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Cost-Effective Drug Switch Options After Unsuccessful Treatment With an SSRI for Depression. Psychiatr Serv 2017 01 01;68(1):81-87

Date

08/16/2016

Pubmed ID

27524365

DOI

10.1176/appi.ps.201500448

Scopus ID

2-s2.0-85008144071   1 Citation

Abstract

OBJECTIVE: Multiple treatment options are available for patients who do not respond to initial treatment for major depressive disorder. Previous results show that bupropion, sertraline, and venlafaxine are comparable in terms of therapeutic effectiveness following unsuccessful treatment with citalopram. In this study, we extended these results by incorporating costs of treatment to determine if one option was more cost-effective relative to others.

METHODS: In the STAR*D (Sequenced Treatment Alternatives to Relieve Depression) trial, 727 patients were randomly assigned to a switch drug treatment during level 2; 239 (33%) were assigned to bupropion, 238 (33%) to sertraline, and 250 (34%) to venlafaxine. For each study medication, the total costs included the costs of the medication, other concomitant medication and antidepressants, and health care facility utilization. Effectiveness was measured as remission and response. Cost-effectiveness was assessed as net health benefits. Stochastic analysis was performed by using the bootstrapping method.

RESULTS: During level 2, mean medication costs were significantly higher for venlafaxine than for bupropion and sertraline ($968, $607, and $703, respectively). There were no significant differences among the switch medications in costs for other medications and health care facility utilization. Although the total costs were significantly different for the three medications (p=.025), none of the pairwise differences between medications were significant. Also, after jointly estimating costs and effects, the analyses found that net health benefits were not significantly different among the three drugs.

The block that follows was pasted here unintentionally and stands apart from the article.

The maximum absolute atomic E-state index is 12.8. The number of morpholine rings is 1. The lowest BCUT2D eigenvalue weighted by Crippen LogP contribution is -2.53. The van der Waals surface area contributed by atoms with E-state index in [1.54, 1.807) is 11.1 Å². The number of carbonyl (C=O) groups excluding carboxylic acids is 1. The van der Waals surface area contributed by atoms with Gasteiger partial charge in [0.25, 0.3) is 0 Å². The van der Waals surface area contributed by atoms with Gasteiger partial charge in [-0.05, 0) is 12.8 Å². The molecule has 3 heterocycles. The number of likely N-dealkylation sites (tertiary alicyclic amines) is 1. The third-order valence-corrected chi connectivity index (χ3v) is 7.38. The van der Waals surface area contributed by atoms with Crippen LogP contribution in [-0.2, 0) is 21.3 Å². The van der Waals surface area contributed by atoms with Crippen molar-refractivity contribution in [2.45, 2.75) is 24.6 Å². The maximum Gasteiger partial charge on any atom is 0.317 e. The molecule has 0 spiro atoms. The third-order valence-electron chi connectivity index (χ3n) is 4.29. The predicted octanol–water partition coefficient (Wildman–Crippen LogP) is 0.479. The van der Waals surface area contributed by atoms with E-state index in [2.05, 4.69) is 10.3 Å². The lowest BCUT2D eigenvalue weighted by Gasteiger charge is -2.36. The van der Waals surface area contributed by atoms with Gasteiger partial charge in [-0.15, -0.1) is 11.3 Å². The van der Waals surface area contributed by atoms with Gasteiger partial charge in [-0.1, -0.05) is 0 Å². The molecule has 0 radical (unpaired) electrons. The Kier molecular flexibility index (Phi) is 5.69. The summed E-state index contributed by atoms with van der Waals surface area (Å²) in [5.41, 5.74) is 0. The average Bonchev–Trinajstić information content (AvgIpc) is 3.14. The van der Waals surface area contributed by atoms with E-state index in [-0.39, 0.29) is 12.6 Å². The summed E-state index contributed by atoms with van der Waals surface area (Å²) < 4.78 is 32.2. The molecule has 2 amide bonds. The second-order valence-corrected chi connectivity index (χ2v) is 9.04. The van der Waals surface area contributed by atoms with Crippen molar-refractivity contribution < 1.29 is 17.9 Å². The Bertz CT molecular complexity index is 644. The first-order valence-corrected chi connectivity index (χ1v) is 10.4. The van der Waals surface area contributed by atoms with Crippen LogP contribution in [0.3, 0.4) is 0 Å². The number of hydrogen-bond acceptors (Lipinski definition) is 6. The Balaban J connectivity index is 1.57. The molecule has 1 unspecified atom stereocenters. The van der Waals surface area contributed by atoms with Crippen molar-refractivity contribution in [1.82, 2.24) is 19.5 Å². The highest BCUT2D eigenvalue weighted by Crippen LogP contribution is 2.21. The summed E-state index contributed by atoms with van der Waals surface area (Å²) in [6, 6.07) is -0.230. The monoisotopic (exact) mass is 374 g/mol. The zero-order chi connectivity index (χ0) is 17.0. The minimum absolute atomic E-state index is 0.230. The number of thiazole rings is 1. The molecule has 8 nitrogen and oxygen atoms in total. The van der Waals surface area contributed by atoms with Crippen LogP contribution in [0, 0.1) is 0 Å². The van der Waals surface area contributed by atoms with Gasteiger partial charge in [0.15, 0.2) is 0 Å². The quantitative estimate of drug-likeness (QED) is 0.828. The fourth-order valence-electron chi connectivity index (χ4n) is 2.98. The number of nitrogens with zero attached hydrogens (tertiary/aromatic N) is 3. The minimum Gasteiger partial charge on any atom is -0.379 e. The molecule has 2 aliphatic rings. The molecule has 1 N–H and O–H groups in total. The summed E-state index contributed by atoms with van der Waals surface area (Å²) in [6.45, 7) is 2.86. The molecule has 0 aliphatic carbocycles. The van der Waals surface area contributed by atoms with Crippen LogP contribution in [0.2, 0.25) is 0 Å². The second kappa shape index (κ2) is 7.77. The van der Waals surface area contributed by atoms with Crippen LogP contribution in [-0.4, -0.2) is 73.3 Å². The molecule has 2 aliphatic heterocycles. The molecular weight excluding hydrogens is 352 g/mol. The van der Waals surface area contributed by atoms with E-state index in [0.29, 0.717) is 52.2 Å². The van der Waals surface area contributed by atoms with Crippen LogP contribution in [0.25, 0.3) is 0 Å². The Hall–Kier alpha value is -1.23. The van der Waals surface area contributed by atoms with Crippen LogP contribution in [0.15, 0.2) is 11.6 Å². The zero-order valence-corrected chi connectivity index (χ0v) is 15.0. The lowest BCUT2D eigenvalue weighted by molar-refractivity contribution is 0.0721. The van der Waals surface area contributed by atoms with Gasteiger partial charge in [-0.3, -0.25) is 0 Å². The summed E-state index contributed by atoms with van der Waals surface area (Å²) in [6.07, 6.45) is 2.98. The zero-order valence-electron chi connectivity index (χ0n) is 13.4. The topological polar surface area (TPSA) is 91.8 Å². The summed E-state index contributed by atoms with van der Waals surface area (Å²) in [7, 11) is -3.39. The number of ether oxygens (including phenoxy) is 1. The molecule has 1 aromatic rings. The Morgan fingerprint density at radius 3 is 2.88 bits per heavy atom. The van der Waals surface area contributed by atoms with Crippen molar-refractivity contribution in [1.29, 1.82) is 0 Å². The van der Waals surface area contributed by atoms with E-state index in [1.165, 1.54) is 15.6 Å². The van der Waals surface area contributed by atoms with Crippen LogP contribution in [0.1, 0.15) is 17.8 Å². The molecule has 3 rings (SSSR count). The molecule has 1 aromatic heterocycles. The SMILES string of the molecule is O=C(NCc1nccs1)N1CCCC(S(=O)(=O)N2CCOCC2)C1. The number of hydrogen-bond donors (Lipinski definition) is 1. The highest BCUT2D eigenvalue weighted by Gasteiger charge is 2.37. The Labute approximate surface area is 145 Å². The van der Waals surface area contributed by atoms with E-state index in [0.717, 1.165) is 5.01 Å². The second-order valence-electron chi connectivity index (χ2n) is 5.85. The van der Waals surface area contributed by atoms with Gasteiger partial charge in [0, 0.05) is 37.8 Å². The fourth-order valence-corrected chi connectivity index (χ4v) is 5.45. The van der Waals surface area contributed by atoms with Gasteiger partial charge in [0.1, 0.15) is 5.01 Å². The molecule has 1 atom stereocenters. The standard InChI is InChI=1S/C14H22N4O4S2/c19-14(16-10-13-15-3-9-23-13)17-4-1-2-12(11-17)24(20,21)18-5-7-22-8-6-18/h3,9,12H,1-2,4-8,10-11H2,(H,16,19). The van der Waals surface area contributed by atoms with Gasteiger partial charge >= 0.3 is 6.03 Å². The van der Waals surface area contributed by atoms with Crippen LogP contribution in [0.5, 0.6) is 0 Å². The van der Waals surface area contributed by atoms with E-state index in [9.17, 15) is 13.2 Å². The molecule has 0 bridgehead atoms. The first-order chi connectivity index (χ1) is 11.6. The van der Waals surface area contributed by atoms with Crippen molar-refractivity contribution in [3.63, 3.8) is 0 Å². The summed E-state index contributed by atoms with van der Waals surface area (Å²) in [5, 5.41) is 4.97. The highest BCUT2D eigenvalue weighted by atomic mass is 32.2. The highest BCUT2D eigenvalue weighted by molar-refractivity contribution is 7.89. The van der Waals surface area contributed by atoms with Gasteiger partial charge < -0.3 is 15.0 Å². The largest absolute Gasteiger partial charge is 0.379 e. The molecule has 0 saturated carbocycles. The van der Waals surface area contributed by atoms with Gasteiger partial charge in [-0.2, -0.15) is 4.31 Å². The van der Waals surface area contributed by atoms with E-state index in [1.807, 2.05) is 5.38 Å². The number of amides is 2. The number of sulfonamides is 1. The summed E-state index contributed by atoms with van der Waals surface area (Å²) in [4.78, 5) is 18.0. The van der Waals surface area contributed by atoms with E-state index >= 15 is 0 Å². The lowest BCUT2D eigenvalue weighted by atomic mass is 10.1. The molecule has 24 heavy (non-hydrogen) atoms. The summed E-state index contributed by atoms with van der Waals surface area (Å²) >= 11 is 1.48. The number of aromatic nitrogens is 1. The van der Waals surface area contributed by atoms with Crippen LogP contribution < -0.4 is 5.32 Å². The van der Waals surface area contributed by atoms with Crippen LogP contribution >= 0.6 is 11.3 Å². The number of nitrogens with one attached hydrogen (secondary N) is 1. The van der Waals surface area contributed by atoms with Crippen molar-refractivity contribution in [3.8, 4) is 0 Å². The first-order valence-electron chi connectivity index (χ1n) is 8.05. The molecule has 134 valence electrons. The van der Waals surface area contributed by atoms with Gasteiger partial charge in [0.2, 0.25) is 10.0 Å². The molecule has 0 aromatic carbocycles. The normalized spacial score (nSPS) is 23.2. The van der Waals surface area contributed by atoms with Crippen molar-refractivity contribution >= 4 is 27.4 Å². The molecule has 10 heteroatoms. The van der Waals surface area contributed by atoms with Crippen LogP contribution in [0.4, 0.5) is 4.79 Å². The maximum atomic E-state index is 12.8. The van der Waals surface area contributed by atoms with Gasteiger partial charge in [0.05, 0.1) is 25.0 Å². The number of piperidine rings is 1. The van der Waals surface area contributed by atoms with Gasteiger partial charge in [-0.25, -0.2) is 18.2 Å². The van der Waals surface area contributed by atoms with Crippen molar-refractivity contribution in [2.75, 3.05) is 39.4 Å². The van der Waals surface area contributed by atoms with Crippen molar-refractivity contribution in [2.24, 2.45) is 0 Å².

CONCLUSIONS: After unsuccessful treatment with citalopram, the switch options of bupropion, sertraline, and venlafaxine were not significantly different from each other in terms of cost-effectiveness.

Author List

Singh A, Brooks MM, Voorhees RE, Potter MA, Roberts MS, Luther JF, Wisniewski SR

Author

Ashima Singh PhD Assistant Professor in the Pediatrics department at Medical College of Wisconsin




MESH terms used to index this publication - Major topics in bold

Adult
Bupropion
Citalopram
Cost-Benefit Analysis
Depressive Disorder, Major
Dopamine Uptake Inhibitors
Female
Humans
Male
Middle Aged
Serotonin Uptake Inhibitors
Serotonin and Noradrenaline Reuptake Inhibitors
Sertraline
Venlafaxine Hydrochloride